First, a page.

SALT LAKE CITY, Utah - Much of Utah woke up to sub-zero temperatures on New Year’s Day, and it was the coldest thermometer reading in two years at the Salt Lake City airport.
The National Weather Service said s a combination of clear skies and heavy snow already on the ground plummeted readings well below freezing.
“Its about 20 degrees below what we see on average this time of year,” said National Weather Service meteorologist Monica Trap Hagan. “Not quite record breaking, but definitely abnormally cold.”
The colder temperatures brought on concerns about frostbite and hypothermia, conditions ER physician Dr. Thomas Weed said are common this time of year.
“Especially because the most vulnerable are the really small babies and the elderly people,” said Dr. Weed. “And sometimes they can’t defend themselves against the environment, so they’ll get colder and colder until someone checks on them.”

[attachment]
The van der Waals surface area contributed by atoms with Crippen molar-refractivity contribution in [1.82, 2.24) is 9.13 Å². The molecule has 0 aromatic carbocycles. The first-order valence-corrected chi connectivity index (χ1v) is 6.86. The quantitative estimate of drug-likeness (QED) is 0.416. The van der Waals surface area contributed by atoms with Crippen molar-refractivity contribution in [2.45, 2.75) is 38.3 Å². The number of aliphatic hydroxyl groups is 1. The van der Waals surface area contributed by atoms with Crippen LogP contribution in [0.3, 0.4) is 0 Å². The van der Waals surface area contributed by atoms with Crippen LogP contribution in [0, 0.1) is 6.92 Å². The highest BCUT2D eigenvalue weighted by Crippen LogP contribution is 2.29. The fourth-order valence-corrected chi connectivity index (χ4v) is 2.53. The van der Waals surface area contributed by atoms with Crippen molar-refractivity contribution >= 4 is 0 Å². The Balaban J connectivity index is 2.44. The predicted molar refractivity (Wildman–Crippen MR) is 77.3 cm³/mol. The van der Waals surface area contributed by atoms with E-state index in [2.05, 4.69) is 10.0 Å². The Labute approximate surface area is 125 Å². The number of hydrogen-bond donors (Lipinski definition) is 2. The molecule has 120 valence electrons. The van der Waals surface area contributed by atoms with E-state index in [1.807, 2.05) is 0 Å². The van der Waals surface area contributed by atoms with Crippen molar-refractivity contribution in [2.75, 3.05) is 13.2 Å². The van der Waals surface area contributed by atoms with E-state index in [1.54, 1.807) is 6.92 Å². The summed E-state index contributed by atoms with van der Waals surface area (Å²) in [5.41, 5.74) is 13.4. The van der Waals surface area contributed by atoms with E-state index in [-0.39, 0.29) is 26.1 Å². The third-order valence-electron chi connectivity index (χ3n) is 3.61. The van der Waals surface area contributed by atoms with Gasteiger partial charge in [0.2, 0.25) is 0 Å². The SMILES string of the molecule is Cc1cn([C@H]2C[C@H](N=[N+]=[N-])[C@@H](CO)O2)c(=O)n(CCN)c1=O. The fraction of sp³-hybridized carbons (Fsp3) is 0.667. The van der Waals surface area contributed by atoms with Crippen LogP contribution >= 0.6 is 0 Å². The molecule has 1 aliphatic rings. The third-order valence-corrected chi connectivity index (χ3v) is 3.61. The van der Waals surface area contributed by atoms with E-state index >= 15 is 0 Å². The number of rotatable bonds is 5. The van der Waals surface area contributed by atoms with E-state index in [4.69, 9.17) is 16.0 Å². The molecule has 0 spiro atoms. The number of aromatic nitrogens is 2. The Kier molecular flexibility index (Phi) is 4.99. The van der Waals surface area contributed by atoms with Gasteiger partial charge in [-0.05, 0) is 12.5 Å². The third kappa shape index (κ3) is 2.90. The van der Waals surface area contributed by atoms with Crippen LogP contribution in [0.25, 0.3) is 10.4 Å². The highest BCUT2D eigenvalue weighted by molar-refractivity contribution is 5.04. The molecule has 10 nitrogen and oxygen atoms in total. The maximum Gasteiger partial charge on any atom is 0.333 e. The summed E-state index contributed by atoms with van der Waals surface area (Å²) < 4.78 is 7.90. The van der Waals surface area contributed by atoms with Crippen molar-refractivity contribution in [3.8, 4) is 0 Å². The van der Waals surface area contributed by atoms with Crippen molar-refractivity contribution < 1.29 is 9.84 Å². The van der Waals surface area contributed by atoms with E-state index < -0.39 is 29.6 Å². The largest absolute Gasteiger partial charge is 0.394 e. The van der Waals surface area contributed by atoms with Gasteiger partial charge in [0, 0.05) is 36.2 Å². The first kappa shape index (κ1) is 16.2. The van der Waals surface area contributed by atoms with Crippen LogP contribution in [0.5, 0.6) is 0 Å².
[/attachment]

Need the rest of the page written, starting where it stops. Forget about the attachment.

Dr. Weed said the common signs of frostbite include discoloration of the skin, either red, or in more serious cases, yellow and grey. Symptoms of hypothermia include pale skin along with trouble walking and talking,
All of those symptoms are ones ski resort employees are told to be on the lookout for. Temperatures in the canyons can often be colder than those in the valley, and, with a wind chill, conditions can become even colder still.
Snowbird director of mountain activities John Collins said guests are urged to check conditions before they head out.
“A lot of times people will have problems with their extremities, with their hands, with their feet,” Collins said. “Most people know what they’re kind of getting into.”
The most obvious solution is for people to bundle up before they head outdoors, or to stay home if possible. But Weed says if temperatures dip much lower there could be issues with people getting hypothermia while inside their homes.
Luckily Trap Hagan said weather models appear to indicate that temperatures will rise in the coming week.